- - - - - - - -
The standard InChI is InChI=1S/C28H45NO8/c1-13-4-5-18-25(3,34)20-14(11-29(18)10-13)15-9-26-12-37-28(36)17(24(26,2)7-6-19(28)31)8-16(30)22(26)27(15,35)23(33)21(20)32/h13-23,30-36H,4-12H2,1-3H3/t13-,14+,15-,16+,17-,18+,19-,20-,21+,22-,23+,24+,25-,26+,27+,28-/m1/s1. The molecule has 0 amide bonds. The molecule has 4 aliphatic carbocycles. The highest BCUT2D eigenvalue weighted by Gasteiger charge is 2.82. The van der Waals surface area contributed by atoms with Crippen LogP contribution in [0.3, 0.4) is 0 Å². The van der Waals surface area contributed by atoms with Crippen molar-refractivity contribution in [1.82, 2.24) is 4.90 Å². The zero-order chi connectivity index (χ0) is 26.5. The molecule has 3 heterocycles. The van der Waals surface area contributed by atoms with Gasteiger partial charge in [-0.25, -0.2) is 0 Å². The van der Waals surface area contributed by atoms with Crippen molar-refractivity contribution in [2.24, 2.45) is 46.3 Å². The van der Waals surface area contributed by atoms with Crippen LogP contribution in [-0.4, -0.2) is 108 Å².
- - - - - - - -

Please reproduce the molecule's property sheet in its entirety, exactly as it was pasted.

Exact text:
The standard InChI is InChI=1S/C28H45NO8/c1-13-4-5-18-25(3,34)20-14(11-29(18)10-13)15-9-26-12-37-28(36)17(24(26,2)7-6-19(28)31)8-16(30)22(26)27(15,35)23(33)21(20)32/h13-23,30-36H,4-12H2,1-3H3/t13-,14+,15-,16+,17-,18+,19-,20-,21+,22-,23+,24+,25-,26+,27+,28-/m1/s1. The molecule has 0 amide bonds. The molecule has 4 aliphatic carbocycles. The highest BCUT2D eigenvalue weighted by Gasteiger charge is 2.82. The van der Waals surface area contributed by atoms with Crippen LogP contribution in [0.3, 0.4) is 0 Å². The van der Waals surface area contributed by atoms with Crippen molar-refractivity contribution in [1.82, 2.24) is 4.90 Å². The zero-order chi connectivity index (χ0) is 26.5. The molecule has 3 heterocycles. The van der Waals surface area contributed by atoms with Gasteiger partial charge in [-0.25, -0.2) is 0 Å². The van der Waals surface area contributed by atoms with Crippen molar-refractivity contribution in [2.24, 2.45) is 46.3 Å². The van der Waals surface area contributed by atoms with Crippen LogP contribution in [-0.4, -0.2) is 108 Å².